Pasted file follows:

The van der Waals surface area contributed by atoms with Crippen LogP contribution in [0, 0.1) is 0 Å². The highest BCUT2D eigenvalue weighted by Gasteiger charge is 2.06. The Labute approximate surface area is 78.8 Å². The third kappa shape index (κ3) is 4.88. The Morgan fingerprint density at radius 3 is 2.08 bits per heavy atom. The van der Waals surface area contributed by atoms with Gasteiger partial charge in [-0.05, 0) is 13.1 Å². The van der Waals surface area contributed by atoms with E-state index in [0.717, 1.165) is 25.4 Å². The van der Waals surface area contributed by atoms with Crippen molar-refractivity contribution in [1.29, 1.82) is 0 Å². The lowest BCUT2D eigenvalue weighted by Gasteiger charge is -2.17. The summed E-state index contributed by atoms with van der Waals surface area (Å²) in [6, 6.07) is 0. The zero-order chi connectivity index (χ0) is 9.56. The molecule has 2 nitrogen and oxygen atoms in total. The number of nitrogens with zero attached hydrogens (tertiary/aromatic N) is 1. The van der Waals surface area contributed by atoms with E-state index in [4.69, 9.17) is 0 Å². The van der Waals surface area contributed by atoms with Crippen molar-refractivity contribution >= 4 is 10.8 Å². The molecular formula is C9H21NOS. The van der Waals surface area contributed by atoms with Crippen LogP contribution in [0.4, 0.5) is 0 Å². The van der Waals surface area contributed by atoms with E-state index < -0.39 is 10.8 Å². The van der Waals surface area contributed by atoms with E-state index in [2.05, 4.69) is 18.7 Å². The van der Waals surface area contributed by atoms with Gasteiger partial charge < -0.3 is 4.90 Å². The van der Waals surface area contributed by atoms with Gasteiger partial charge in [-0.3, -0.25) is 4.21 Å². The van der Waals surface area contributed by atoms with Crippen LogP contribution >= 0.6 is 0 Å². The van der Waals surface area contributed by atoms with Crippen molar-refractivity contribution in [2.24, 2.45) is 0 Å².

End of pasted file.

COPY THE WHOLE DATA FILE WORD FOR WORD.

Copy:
The van der Waals surface area contributed by atoms with Crippen LogP contribution in [0, 0.1) is 0 Å². The highest BCUT2D eigenvalue weighted by Gasteiger charge is 2.06. The Labute approximate surface area is 78.8 Å². The third kappa shape index (κ3) is 4.88. The Morgan fingerprint density at radius 3 is 2.08 bits per heavy atom. The van der Waals surface area contributed by atoms with Gasteiger partial charge in [-0.05, 0) is 13.1 Å². The van der Waals surface area contributed by atoms with E-state index in [0.717, 1.165) is 25.4 Å². The van der Waals surface area contributed by atoms with Crippen molar-refractivity contribution in [1.29, 1.82) is 0 Å². The lowest BCUT2D eigenvalue weighted by Gasteiger charge is -2.17. The summed E-state index contributed by atoms with van der Waals surface area (Å²) in [6, 6.07) is 0. The zero-order chi connectivity index (χ0) is 9.56. The molecule has 2 nitrogen and oxygen atoms in total. The number of nitrogens with zero attached hydrogens (tertiary/aromatic N) is 1. The van der Waals surface area contributed by atoms with E-state index in [4.69, 9.17) is 0 Å². The van der Waals surface area contributed by atoms with Crippen molar-refractivity contribution >= 4 is 10.8 Å². The molecular formula is C9H21NOS. The van der Waals surface area contributed by atoms with Crippen LogP contribution in [0.4, 0.5) is 0 Å². The van der Waals surface area contributed by atoms with E-state index < -0.39 is 10.8 Å². The van der Waals surface area contributed by atoms with E-state index in [2.05, 4.69) is 18.7 Å². The van der Waals surface area contributed by atoms with Gasteiger partial charge < -0.3 is 4.90 Å². The van der Waals surface area contributed by atoms with Gasteiger partial charge in [-0.3, -0.25) is 4.21 Å². The van der Waals surface area contributed by atoms with Crippen LogP contribution >= 0.6 is 0 Å². The van der Waals surface area contributed by atoms with Crippen molar-refractivity contribution in [2.24, 2.45) is 0 Å².